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Researchers have discovered multiple factors that influence our ability to think and remember as we age. These include well-known culprits such as alcohol abuse, and also newly discovered causes of mental decline, including chronic inflammation, vascular diseases, and even stress.
A typical American diet does not provide enough essential vitamins. Worse yet, older people are at greater risk for vitamin deficiency because they tend to eat less, although their requirements for certain vitamins, such as B6, actually rise with age. Older people may also have problems with efficient absorption of nutrients from food. Even healthy older people often exhibit deficiencies in vitamin B6, vitamin B12, and folate.
Vitamin B12 deficiency is commonly associated with chronic
stomach inflammation, resulting in malabsorption syndrome - a disease or condition that results in poor absorption of nutrients from food.
B12 also plays a vital role in the functioning of the nervous system and helps your brain to synthesize chemicals that affect mood.
In a study published in the September 9, 2008, issue of the journal Neurology, researchers from Oxford University and the University of Oslo report an association between decreased levels of vitamin B12 and a decline in brain volume. Reduced brain volume, or brain atrophy, has been associated with Alzheimer’s disease, and is used as a marker of the disease’s progression.
Comparison of MRI images obtained at the beginning of the study with those scanned after five years found a greater amount of brain volume loss among participants with low plasma levels of vitamin B12. Subjects whose plasma B12 levels were among the lowest one-third of participants had a six times greater adjusted risk of increased brain volume loss than those whose vitamin B12 levels were in the top two-thirds.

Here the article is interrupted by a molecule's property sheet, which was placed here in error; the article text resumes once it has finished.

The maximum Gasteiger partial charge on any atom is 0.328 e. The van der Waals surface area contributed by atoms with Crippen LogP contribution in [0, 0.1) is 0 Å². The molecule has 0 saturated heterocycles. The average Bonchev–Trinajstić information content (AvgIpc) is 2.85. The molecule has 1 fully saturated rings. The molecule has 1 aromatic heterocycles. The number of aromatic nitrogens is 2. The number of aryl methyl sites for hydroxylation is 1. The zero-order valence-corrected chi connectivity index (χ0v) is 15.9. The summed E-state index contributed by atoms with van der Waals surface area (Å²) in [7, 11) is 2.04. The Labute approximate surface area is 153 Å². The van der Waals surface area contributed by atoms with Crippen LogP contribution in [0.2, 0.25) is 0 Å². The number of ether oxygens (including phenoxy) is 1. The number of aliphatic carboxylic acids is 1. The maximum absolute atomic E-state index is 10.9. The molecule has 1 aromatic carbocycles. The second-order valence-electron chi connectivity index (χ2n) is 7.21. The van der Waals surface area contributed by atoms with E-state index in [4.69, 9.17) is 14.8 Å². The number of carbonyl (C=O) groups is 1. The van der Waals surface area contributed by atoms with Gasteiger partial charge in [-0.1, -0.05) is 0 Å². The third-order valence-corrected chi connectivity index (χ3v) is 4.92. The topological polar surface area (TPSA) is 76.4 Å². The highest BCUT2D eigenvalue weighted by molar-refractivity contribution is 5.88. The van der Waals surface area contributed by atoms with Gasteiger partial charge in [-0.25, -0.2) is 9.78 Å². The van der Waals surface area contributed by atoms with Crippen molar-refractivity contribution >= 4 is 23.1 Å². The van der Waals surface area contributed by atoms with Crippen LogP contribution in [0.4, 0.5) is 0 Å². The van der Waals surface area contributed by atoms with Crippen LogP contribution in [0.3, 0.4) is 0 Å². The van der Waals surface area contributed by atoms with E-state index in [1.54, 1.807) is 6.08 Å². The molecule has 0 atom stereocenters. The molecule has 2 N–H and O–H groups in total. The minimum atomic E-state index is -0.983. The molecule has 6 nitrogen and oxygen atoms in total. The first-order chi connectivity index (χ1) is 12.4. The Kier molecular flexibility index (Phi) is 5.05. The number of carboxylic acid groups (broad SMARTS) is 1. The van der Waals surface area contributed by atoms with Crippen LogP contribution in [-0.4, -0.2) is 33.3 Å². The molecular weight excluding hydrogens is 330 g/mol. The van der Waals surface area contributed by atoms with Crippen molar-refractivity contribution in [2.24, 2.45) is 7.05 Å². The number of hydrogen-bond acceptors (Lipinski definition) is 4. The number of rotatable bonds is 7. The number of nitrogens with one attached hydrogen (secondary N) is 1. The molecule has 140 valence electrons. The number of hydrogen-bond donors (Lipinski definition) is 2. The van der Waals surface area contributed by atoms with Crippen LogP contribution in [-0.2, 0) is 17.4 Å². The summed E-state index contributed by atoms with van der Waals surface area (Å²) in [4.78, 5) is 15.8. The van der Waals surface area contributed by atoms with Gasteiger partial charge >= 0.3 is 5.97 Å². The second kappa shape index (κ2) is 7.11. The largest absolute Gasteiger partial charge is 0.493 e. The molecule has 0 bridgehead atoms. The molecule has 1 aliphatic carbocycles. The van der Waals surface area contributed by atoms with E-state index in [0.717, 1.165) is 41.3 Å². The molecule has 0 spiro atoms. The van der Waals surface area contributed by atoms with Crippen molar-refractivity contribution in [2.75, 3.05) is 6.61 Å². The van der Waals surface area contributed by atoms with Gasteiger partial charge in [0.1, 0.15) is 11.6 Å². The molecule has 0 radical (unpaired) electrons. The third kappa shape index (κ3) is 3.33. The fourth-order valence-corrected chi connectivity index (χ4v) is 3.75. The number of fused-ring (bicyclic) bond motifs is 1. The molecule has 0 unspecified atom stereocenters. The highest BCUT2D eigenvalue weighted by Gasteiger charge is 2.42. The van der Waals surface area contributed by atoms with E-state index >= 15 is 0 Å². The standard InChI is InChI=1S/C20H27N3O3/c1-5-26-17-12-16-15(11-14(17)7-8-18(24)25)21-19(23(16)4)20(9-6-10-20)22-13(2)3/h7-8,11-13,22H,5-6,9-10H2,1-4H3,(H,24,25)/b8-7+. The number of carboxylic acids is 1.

Vitamin B12 fosters building and maintenance of myelin, the protective covering that surrounds neurons. Severe B12 deficiency results in a number of signs and symptoms of pathologies. Among these are the blood changes categorized as pernicious and megaloblastic anemias, decreased methylation and elevated homocysteine, and compromised neurological function.
Compared to patients with other types of dementia, Alzheimer’s disease patients have lower levels of B12 in their cerebrospinal fluid. The resulting reduced availability of methyl groups is believed to lead to decreased synthesis of myelin, membrane phospholipids, and the neurotransmitter acetylcholine—all of which would have disastrous consequences for cognitive function. After recognizing that elevated plasma homocysteine was associated with cognitive decline in older adults, researchers who set out to determine whether it was insufficient folate or insufficient B12 that was responsible, found that B12 does influence healthy memory and nervous system function.